|US5845071 *||Sep 27, 1996||Dec 1, 1998||Hewlett-Packard Co.||Error containment cluster of nodes|
|US5860123 *||Apr 29, 1996||Jan 12, 1999||Nec Corporation||One-chip CPU|
|US5951620 *||Jan 26, 1996||Sep 14, 1999||Navigation Technologies Corporation||System and method for distributing information for storage media|
|US5978915 *||Dec 18, 1995||Nov 2, 1999||Sgs-Thomson Microelectronics S.A.||Device for the protection of the access to memory words|
|US5999040 *||Mar 19, 1998||Dec 7, 1999||Stmicroelectronics S.A.||Voltage booster circuit with controlled number of stages|
|US6018695 *||Jun 11, 1999||Jan 25, 2000||Navigation Technologies Corporation||System and method for distributing information for storage media|
|US6131066 *||Jan 21, 2000||Oct 10, 2000||Navigation Technologies Corp.||System and method for distributing information for storage media|
|US6289276||Aug 10, 2000||Sep 11, 2001||Navigation Technologies Corporation||System and method for distributing information for storage media|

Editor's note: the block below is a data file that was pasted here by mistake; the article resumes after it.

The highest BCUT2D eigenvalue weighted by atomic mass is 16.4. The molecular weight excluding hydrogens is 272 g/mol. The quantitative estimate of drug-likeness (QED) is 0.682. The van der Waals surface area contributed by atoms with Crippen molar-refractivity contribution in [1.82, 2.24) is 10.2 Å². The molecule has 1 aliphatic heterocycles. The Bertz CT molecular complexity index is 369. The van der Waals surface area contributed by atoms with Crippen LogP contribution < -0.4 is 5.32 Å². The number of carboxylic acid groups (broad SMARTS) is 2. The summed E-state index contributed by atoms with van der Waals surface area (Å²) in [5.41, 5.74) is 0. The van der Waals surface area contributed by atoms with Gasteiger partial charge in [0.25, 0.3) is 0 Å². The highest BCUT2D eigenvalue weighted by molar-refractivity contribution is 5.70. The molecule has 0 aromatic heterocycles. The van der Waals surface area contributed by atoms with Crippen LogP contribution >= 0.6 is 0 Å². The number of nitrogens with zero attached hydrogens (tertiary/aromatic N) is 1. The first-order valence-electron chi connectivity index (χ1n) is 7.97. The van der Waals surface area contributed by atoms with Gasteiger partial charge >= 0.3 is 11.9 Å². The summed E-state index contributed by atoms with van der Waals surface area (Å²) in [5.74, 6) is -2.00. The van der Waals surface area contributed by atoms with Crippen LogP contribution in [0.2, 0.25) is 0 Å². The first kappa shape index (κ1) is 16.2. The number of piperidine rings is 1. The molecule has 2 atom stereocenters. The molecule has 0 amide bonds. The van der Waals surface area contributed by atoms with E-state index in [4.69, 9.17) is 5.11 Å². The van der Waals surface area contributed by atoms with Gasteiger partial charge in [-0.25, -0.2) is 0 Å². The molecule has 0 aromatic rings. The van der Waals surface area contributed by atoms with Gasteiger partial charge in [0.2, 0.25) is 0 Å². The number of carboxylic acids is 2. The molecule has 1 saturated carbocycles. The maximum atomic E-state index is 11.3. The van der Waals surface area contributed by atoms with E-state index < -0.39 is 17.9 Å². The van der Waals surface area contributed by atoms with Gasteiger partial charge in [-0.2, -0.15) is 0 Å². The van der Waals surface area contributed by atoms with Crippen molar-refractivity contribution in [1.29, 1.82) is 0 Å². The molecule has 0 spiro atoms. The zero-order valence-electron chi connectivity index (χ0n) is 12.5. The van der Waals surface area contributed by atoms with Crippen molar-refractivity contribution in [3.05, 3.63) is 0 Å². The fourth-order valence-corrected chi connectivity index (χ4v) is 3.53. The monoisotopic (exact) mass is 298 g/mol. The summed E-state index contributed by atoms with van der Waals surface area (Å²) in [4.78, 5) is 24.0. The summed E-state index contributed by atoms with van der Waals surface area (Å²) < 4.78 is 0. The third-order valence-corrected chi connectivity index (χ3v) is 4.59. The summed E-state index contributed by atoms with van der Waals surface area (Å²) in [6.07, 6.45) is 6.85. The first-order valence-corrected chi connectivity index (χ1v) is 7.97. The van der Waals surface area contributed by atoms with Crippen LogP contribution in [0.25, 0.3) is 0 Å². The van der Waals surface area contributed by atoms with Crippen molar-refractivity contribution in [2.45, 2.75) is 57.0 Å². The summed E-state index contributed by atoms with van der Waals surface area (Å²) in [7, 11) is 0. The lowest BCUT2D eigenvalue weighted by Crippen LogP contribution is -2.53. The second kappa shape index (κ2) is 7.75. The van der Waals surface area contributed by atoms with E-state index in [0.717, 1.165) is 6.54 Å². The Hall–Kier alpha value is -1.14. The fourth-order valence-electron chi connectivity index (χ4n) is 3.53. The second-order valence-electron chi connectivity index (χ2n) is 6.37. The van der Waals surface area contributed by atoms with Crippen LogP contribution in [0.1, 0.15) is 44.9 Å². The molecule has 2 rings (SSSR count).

|US6912633||Mar 18, 2002||Jun 28, 2005||Sun Microsystems, Inc.||Enhanced memory management for portable devices|
|US6996802||Mar 18, 2002||Feb 7, 2006||Sun Microsystems, Inc.||Method and apparatus for deployment of high integrity software using initialization order and calling order constraints|
|US7010783||Mar 18, 2002||Mar 7, 2006||Sun Microsystems, Inc.||Method and apparatus for deployment of high integrity software using reduced dynamic memory allocation|
|US7181737||Mar 18, 2002||Feb 20, 2007||Sun Microsystems, Inc.||Method and apparatus for deployment of high integrity software using static procedure return addresses|
|US7275127||Jul 12, 2004||Sep 25, 2007||Em Microelectronic-Marin Sa||Multi-application transponder circuit and memory management method for the same|